Mass Production (band)

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Mass Production was an American funk/disco musical group, best known for their 1979 hit, "Firecracker." Based in Norfolk, Virginia, the ten-piece group had a series of minor R&B hits in the late 1970s and early 1980s. "Firecracker" is commonly misattributed to the similarly named (and sonically/stylistically similar) band Brass Construction.

The band consisted of Kevin "D'No" Douglas (bass and vocals), James "Otiste" Drumgole (trumpet, flugelhorn, and vocals), Agnes "Tiny" Kelly (lead vocals, vocoder; later replaced by Dee (DeeDee) Henderson), Larry Marshall (lead vocals, percussion[1]), Gregory McCoy (saxophone), Emmanuel Redding (percussion), Ricardo Williams (lead vocals, drums, percussion), Tyrone Williams (keyboards), Rodney Phelps (lead guitar, keyboards) and LeCoy Bryant (rhythm guitar, vocals).[2] Phelps left the band prior to the recording of their 1980 Massterpiece album, leaving Bryant to handle all guitar duties. Phelps was later replaced by Dan Harris (lead guitar). Dan Harris toured with the group as a free lance guitarist for a couple of years then left the band to work as a recording session musician.[3] The band would soon expand back to ten, with Samuel Williams joining on drums in the early 1980s, allowing Ricardo Williams to concentrate more on vocals.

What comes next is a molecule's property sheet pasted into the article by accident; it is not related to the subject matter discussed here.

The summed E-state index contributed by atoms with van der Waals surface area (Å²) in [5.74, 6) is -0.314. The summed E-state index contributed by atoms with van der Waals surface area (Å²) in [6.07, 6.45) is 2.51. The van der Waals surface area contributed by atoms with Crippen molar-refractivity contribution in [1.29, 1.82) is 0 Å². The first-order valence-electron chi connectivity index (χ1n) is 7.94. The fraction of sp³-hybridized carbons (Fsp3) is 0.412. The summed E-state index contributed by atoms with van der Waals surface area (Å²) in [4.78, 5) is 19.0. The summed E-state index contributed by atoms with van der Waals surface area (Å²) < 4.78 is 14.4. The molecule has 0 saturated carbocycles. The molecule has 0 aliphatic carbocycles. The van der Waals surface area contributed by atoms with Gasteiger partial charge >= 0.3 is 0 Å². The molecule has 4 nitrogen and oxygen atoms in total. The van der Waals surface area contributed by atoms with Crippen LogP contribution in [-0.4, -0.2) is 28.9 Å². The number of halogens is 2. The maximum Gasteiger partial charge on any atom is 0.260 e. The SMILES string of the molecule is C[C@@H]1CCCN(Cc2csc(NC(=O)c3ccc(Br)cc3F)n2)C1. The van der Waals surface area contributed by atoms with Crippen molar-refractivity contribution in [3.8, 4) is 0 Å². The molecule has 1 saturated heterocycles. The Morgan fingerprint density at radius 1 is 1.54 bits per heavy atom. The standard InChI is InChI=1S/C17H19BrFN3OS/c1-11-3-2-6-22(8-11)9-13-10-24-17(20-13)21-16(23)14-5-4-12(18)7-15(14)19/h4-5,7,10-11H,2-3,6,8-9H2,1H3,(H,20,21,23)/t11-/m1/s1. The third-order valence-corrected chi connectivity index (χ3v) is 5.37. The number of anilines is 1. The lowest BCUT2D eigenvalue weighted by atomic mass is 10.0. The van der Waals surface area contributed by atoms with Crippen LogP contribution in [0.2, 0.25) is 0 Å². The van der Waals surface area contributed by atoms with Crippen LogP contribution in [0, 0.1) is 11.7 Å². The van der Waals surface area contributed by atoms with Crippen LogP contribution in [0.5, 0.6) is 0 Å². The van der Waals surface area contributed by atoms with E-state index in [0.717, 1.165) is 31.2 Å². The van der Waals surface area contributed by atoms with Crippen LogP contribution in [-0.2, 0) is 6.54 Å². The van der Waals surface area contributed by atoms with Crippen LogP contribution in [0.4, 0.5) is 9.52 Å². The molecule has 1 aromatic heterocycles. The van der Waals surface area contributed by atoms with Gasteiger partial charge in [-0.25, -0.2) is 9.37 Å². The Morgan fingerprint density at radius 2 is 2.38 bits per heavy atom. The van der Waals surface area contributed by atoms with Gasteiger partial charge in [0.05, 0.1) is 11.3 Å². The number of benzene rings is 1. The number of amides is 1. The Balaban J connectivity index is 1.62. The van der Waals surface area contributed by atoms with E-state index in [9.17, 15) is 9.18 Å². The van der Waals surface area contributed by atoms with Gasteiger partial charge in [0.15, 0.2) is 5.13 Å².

In addition to "Firecracker," which hit number four on the R&B chart in the late summer of 1979, other hits by the band include "Cosmic Lust", "Groove Me", and "Shante." The group stayed together for several more years, scoring a string of small hits, before deciding to disband in 1983.

"Firecracker" was sampled by 2 Live Crew for their 1989 hit single "Me So Horny", from their album As Nasty As They Wanna Be.

Discography[edit]

Studio albums[edit]

  • Welcome to Our World (1976)
  • Believe (1977)
  • Three Miles High (1978)
  • In the Purest Form (1979)
  • Massterpiece (1980)
  • Turn Up the Music (1981)
  • In a City Groove (1982)
  • '83 (1983)

Compilation album[edit]

  • Firecrackers: The Best of Mass Production (1996)[4]

See also[edit]

References[edit]

External links[edit]